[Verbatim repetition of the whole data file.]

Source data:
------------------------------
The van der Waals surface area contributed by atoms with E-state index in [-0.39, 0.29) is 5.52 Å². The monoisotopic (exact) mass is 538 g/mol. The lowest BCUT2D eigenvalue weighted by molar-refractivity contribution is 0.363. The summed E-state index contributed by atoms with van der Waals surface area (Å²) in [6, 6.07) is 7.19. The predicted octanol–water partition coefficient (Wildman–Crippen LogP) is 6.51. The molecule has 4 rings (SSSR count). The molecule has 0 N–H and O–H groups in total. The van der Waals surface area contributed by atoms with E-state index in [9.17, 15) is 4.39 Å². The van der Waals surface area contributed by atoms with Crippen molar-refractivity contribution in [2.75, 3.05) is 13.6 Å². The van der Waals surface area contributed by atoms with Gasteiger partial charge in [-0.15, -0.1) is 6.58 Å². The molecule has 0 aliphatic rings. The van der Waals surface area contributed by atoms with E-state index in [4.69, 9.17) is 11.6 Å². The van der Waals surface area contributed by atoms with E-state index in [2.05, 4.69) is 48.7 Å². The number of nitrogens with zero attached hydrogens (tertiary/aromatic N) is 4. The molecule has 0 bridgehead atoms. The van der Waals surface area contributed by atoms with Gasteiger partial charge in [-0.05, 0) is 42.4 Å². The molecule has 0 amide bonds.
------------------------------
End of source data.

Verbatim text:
The van der Waals surface area contributed by atoms with E-state index in [-0.39, 0.29) is 5.52 Å². The monoisotopic (exact) mass is 538 g/mol. The lowest BCUT2D eigenvalue weighted by molar-refractivity contribution is 0.363. The summed E-state index contributed by atoms with van der Waals surface area (Å²) in [6, 6.07) is 7.19. The predicted octanol–water partition coefficient (Wildman–Crippen LogP) is 6.51. The molecule has 4 rings (SSSR count). The molecule has 0 N–H and O–H groups in total. The van der Waals surface area contributed by atoms with E-state index in [9.17, 15) is 4.39 Å². The van der Waals surface area contributed by atoms with Crippen molar-refractivity contribution in [2.75, 3.05) is 13.6 Å². The van der Waals surface area contributed by atoms with Gasteiger partial charge in [-0.15, -0.1) is 6.58 Å². The molecule has 0 aliphatic rings. The van der Waals surface area contributed by atoms with E-state index in [4.69, 9.17) is 11.6 Å². The van der Waals surface area contributed by atoms with E-state index in [2.05, 4.69) is 48.7 Å². The number of nitrogens with zero attached hydrogens (tertiary/aromatic N) is 4. The molecule has 0 bridgehead atoms. The van der Waals surface area contributed by atoms with Gasteiger partial charge in [-0.05, 0) is 42.4 Å². The molecule has 0 amide bonds.